Surgical Addiction BDD and BIID

Discussion in 'Politics & Law' started by imported_SexyKungfuSammy, Jun 26, 2006.

  1. Not to go to Deep in it 2 disorders BDD aka Body Dysmorphic Disorder and BIID Aka Body Integrity Identifiy Disorder

    Body dysmorphic disorder (BDD) is a mental disorder, which involves a disturbed body image. Body dysmorphic disorder is generally diagnosed of those who are extremely critical of their physique or self image, despite the fact there may be no noticeable disfigurement or defect; individuals secluding themselves from social interaction, often avoiding seeing themselves through a mirror or reflection.

    Most people wish they could change or improve their physical appearance, but some people, otherwise considered normal, believe that they are so unspeakably hideous that they are unable to interact with others or function normally for fear of ridicule and humiliation at their ugliness.

    BDD focuses on an individual's preoccupation with an imagined physical defect in their appearance although this person looks reasonably normal. This disorder has been referred to as "imagined ugliness"

    It is estimated that BDD affects 1 in 50 people, mostly teenagers and young adults. Low self-esteem is a trademark of those with BDD due to their perceived physical flaws

    Body Integrity Identity Disorder (BIID), also known as Amputee Identity Disorder or Apotemnophilia (from Greek αποτέμνειν "to cut off", and φιλία "love of") is the overwhelming desire to amputate one or more healthy limbs or other parts of the body. Although it most commonly refers to people who wish to amputate limbs, BIID also applies to those who wish to alter their bodily integrity. The more recent names have generally replaced the name "apotemnophilia" because the identification of this disorder simply as a paraphilia is now increasingly believed to be incorrect.

    A person with BIID typically wants one or more of his or her limbs cut off. The condition should not be mistaken for a person with acrotomophilia, who is sexually attracted to other persons who are already missing limbs. However, there does seem to be some relationship between the two disorders, with some individuals exhibiting both conditions.

    Today, very few surgeons will treat BIID patients by giving them what they want. Some act out their desires, pretending they are amputees using prostheses and other tools to ease their desire to be one. There are hence several recorded cases of sufferers resorting to self-amputation of a "superfluous" limb, for example by allowing a train to run over it, or by damaging the limb so badly that surgeons will have to amputate it. Often the obsession is with one specific limb, with patients "not feeling complete while they still have a left leg", for example. However, BIID does not simply involve amputation. It involves any wish to significantly alter body integrity. Some people suffer from the desire to become paralyzed, blind, deaf, use orthopaedic appliances such as leg-braces, etc. The condition is usually treated, unsuccessfully, as a psychiatric disorder.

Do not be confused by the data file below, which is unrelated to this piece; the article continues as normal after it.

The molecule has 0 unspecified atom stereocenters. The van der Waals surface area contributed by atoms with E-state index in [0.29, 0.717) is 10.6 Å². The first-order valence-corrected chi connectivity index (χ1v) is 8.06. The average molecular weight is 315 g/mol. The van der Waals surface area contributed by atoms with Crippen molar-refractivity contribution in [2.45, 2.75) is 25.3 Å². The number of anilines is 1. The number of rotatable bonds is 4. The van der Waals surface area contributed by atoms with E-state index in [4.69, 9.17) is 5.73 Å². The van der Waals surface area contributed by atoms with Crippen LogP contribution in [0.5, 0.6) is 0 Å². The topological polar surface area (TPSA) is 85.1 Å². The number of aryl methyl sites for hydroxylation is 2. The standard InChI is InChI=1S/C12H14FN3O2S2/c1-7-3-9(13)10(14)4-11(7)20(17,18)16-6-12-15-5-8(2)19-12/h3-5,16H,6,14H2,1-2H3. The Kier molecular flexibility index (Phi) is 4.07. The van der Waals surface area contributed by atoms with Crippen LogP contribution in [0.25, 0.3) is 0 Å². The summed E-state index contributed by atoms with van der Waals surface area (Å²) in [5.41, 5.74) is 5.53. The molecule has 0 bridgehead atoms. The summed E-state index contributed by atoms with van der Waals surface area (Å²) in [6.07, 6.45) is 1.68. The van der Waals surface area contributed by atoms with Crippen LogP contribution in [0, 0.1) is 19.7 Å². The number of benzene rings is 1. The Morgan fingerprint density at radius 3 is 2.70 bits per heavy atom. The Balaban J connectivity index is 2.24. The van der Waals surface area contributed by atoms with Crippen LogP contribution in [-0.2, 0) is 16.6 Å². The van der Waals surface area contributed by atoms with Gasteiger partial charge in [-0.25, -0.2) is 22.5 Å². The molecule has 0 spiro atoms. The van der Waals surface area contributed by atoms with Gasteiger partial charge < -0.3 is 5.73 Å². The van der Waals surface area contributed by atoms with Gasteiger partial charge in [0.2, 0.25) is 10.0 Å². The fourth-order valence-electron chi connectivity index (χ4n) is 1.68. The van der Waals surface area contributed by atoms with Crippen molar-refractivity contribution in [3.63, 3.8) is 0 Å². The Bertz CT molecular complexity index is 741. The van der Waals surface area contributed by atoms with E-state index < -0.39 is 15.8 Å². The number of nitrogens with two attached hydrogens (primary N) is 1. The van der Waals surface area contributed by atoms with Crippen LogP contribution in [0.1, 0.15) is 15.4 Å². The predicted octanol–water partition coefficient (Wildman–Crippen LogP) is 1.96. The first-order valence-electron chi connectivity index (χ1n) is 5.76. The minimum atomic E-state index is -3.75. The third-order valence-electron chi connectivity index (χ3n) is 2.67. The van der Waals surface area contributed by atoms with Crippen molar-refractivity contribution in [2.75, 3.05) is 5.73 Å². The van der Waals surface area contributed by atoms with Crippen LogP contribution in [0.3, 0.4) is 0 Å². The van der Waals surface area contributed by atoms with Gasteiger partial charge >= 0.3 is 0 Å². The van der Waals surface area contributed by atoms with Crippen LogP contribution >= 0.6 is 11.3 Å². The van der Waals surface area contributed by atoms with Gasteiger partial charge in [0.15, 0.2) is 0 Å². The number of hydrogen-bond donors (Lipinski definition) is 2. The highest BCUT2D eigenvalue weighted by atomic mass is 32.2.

Persons suffering from BIID can be as young as four or five years old when they first discover their condition, for example by feeling jealous of an amputee. Some BIID patients compare the evaluation of BIID as a psychiatric illness to the historical classification of homosexuality as a mental illness. Like transgender people, someone suffering from BIID feels that he or she is "meant" to live with an altered body. They consider this to be an unconscious genetic decision, much like sexual orientation. The same argument -- no one would choose to have something this difficult -- is applied. Some BIID-rights advocates suggest that as little as 30 years ago, being transgender, gay, bisexual or anything relating to that was considered just as "wrong" as BIID is today, and that this should change in the future.

    More research needs to be done about BIID and apotemnophilia - only a few studies have been done on the subject; but as research gains ground, more and more hospitals recognize the condition.

    Resources from

    Please post your thoughts about this along with celebs or other that might have either disorder.

  2. First of all, what exactly are your thoughts on the matter, and why exactly did you decide to post about it?
  3. SenatorB

    SenatorB J.S.P.S

    I uhm... really don't know what to say... it sucks for people who have BDD, and I can't relate at all to people with BIID, so I don't know what that would be like. Is there any sort of psychosomatic influencing drug that they can take to help things?
  4. I am still waiting to see why exactly this thread was made in the first place, since the starter did not put her own out put, or as to why she even posted this thread.
  5. Sorry about that well I think it is being a problem. My uncle Suffers from BIID When refused for an operation he has both his legs shattered below the knew so he could get the operation to remove them. And BDD is becoming a problem as well,people feeling more and more depressed that they feel horrible about how the way the look is something no one should have to go through or even consider massive amounts of surgery.
  6. SenatorB

    SenatorB J.S.P.S

    Is there anything that can be done about it? Or is it a problem that really nothing can change?
  7. like most depression based disorders it's most about the person state of mind my uncle can't be helped anymore he already got his legs amputated. BIID don't think there is a way to help. BDD can be helped for people considering massive amounts of surgery to correct mirnor flaws about themselves like making them feel better about it

    is some more about it is a site with personal stories and other things about BDD

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